Eidlin cites Vann Jones, former green jobs advisor for the Obama administration, as a progressive force who related the green economy to the quality of life in everyday communities.
“His argument was that low income people from communities, where he grew up in Oakland, didn’t care too about much about polar bears and sea lions because that all seemed pretty abstract,” Eidlin said. “They did care about the quality of life in their communities and local economy. Vann said one of the best ways to get people to care is if they had a stake in the outcome, a job.”
In 2010, the Bureau of Labor Statistics received funds to begin documenting the growth of jobs in the green sector. According to a survey published in October 2012 by the Bureau of Labor Statistics and the Economic Policy Institute, there are currently 3.1 million American green jobs to date.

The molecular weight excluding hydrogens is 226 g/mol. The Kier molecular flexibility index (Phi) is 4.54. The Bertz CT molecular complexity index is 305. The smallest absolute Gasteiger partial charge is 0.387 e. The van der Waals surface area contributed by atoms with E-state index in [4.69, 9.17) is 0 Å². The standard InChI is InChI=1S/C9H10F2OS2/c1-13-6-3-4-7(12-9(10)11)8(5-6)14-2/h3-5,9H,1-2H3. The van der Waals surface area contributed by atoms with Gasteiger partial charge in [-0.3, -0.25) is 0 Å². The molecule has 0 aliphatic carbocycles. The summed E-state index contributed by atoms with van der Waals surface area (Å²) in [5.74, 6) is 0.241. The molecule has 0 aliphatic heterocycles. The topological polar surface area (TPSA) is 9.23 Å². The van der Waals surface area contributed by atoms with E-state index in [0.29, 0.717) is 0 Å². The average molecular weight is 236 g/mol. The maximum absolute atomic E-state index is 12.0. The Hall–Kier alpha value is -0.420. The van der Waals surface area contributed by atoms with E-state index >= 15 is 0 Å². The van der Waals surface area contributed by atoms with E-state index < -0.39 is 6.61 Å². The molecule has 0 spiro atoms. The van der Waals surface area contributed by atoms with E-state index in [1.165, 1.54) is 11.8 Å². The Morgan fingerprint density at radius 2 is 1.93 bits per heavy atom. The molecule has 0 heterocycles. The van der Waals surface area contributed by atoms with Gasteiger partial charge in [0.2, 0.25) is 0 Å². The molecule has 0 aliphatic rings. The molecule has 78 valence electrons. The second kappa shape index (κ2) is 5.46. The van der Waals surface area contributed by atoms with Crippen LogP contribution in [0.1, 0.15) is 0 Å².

Community initiatives begin to water the roots of the socially responsible movement by connecting sustainable practices to tangible benefits.
“When you are more sustainable it usually means more jobs and it means longer term jobs because energy efficiency will go on forever,” said Dan Guilbeault, Sustainable DC staff member